Purpose: We evaluated the efficacy of alfuzosin as medical expulsive therapy for distal ureteral stone passage.
Materials and methods: A total of 76 patients with a distal ureteral calculus provided consent for the study. Patients were randomized between placebo and study medication, and investigators and patients were blinded to the randomization scheme. Followup was done on a weekly basis and continued until the patient was rendered stone-free. The patient blood pressure, discomfort level, stone position on imaging, number of remaining pills and any adverse events were assessed. Statistical analysis was performed with the Student t test with p <0.05 considered significant.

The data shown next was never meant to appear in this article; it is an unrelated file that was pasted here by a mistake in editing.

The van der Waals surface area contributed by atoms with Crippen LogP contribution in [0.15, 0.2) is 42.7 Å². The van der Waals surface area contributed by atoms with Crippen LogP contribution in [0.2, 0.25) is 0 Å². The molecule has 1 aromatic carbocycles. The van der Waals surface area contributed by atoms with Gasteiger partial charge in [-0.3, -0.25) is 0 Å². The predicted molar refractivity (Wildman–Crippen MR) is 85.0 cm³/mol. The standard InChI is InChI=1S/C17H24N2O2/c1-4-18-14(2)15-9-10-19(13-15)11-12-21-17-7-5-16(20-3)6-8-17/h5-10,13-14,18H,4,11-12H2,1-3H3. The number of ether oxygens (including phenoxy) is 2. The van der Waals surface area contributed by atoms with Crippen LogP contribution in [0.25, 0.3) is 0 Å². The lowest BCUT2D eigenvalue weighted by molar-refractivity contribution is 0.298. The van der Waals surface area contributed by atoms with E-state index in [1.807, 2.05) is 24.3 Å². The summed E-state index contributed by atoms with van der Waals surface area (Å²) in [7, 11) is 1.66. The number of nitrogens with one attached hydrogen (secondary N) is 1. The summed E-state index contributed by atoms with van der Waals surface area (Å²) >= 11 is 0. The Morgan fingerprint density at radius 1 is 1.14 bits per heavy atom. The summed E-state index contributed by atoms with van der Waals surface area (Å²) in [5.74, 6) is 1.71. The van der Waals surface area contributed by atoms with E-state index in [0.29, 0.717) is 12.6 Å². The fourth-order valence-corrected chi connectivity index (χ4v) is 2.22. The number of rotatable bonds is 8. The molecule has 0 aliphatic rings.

Results: The overall spontaneous stone passage rate was 75%, including 77.1% for placebo and 73.5% for alfuzosin (p = 0.83). Mean +/- SD time needed to pass the stone was 8.54 +/- 6.99 days for placebo vs 5.19 +/- 4.82 days for alfuzosin. (p = 0.003). There was no difference in the size or volume of stones that passed spontaneously between the placebo and alfuzosin arms, as measured on baseline computerized tomography (4.08 +/- 1.17 and 3.83 +/- 0.95 mm, p = 0.46) and by a digital caliper after stone expulsion (3.86 +/- 1.76 and 3.91 +/- 1.06 mm, respectively, p = 0.57). When comparing the improvement from the baseline pain score, the alfuzosin arm experienced a greater decrease in pain score in the days after the initial emergency department visit to the date of stone passage (p = 0.0005).
Conclusions: Alfuzosin improves the patient discomfort associated with stone passage and decreases the time to distal ureteral stone passage but it does not increase the rate of spontaneous stone passage.